Because when you do that simple action, you are doing something intensely meaningful. Even the placement of the water is no accident. It’s at the door of the church because Baptism is the door into the Church. Coming into the church, especially for Mass, is a big deal of a thing to do. Jesus is Eucharistically present. We are here to share in a foretaste of Heaven, a little reflection and invasion of Heaven on Earth. That’…

Weirdest Baby Shower Ever: Epiphany 2020

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Williamsport, Pennsylvania, 1857. John Henry Hopkins, Jr. was an Episcopal minister, a church rector, and a seminary music teacher. The seminary college was getting together a Christmas pageant and Hopkins the music teacher was working on a hymn. It was a brief but profound hymn — brief because it consisted only of three soloists representing the Magi with refrains, profound because it invoked the traditional meaning of their three strange gifts.
And they are strange, right? I’ve never been to a baby shower, they are a riddle wrapped in a mystery inside an enigma, but I don’t think this is what goes on. Hopkins’ great hymn gets at what they’re all about. You can turn to it if you like, at #104.


We Three Kings, it begins. It’s often pointed out that the Gospel doesn’t specify that there were three of them, or that they were kings, but that doesn’t prove they weren’t. Whatever. We Three Kings of Orient Are. I got pretty far in life without a clue what those words in that order even mean…

Feast of the Holy Family, 2019

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One of my favorite windows in here is this one facing forward that most of you can’t see from where you’re sitting. It’s an image of the Holy Family. Most Holy Family images are sort of like posed photos, Mary holding Jesus and Joseph behind them with his arms around them or something like that. I love those! But this one’s a little different, more like a candid moment; just the three of them caught at an ordinary moment at home in Nazareth.



They are each shown involved in their own activity. Joseph is at his workbench holding an ax or splitter, Mary has some kind of weaving, and Jesus is maybe ten or twelve years old. Some images show Jesus helping Joseph with his work, which I’m sure happened a lot and makes a beautiful scene, but in this window He’s studying a book. The book is itself anachronistic, but the artist’s point is to show Him studying and spending time with the Scriptures that He would be constantly quoting later in life.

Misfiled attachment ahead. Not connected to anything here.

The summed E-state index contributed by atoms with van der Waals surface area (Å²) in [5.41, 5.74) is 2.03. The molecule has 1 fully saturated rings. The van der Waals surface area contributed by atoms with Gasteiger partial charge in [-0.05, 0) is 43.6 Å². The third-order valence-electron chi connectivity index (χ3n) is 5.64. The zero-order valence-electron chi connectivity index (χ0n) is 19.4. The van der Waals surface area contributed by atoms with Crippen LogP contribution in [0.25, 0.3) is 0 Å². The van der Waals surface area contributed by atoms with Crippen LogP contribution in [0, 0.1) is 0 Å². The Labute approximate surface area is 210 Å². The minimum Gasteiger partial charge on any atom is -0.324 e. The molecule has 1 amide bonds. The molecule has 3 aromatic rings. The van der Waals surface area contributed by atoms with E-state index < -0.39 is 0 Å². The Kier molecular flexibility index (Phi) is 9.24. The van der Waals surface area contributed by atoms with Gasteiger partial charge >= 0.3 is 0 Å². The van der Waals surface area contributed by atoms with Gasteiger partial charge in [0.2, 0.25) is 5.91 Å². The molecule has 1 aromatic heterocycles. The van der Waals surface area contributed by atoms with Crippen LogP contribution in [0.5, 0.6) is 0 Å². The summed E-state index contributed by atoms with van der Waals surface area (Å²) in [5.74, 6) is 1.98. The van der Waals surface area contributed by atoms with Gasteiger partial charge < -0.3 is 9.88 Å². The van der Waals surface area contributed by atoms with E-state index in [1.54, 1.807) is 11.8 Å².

So they’re occupied with their own things, but th…

His Sovereign Choice: Christmas 2019

Can I invite you on a little journey of imagination? You’re in a room all decorated — not very hard to imagine this time of year! — picture the twinkling lights and the decorated tree, hangings and glitter, streamers and shimmer. The room is packed full of people decorated just as brightly, and smiling even brighter still. Everyone’s holding a glass of warm spiced wine, eggnog or hot chocolate, and their laughter fills the space. The warmth from a glowing fire flushes your cheeks, and highlights the smell of evergreen and the spices of the abundant food always within reach. There are musicians in the corner, the happy good cheer of their songs just audible beneath the happy sounds of happy people. You feel welcome and a smile sits effortlessly and permanently on your face. There is a peace here, and a joy, and you feel like life is pretty great after all. And it is, a lot of the time, for a lot of the people. There are problems in the world and there are sorrows past and more to come…